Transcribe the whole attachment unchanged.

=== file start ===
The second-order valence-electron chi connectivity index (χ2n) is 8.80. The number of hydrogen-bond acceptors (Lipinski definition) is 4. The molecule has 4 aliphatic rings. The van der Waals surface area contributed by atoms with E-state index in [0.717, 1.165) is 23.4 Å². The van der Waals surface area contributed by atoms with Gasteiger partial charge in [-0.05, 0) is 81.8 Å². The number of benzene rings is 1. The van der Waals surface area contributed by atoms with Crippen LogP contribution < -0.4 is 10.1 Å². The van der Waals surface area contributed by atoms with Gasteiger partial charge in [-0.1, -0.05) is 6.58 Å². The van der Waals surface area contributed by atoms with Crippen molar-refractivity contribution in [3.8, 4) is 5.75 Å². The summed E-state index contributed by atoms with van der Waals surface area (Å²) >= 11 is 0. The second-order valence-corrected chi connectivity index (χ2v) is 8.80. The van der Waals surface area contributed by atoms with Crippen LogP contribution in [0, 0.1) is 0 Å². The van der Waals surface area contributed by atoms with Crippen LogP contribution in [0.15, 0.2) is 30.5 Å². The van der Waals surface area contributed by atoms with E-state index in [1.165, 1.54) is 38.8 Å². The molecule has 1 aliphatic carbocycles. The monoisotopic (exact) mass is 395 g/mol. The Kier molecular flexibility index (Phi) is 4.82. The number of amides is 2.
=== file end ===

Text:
The second-order valence-electron chi connectivity index (χ2n) is 8.80. The number of hydrogen-bond acceptors (Lipinski definition) is 4. The molecule has 4 aliphatic rings. The van der Waals surface area contributed by atoms with E-state index in [0.717, 1.165) is 23.4 Å². The van der Waals surface area contributed by atoms with Gasteiger partial charge in [-0.05, 0) is 81.8 Å². The number of benzene rings is 1. The van der Waals surface area contributed by atoms with Crippen LogP contribution < -0.4 is 10.1 Å². The van der Waals surface area contributed by atoms with Gasteiger partial charge in [-0.1, -0.05) is 6.58 Å². The van der Waals surface area contributed by atoms with Crippen molar-refractivity contribution in [3.8, 4) is 5.75 Å². The summed E-state index contributed by atoms with van der Waals surface area (Å²) >= 11 is 0. The second-order valence-corrected chi connectivity index (χ2v) is 8.80. The van der Waals surface area contributed by atoms with Crippen LogP contribution in [0, 0.1) is 0 Å². The van der Waals surface area contributed by atoms with Crippen LogP contribution in [0.15, 0.2) is 30.5 Å². The van der Waals surface area contributed by atoms with E-state index in [1.165, 1.54) is 38.8 Å². The molecule has 1 aliphatic carbocycles. The monoisotopic (exact) mass is 395 g/mol. The Kier molecular flexibility index (Phi) is 4.82. The number of amides is 2.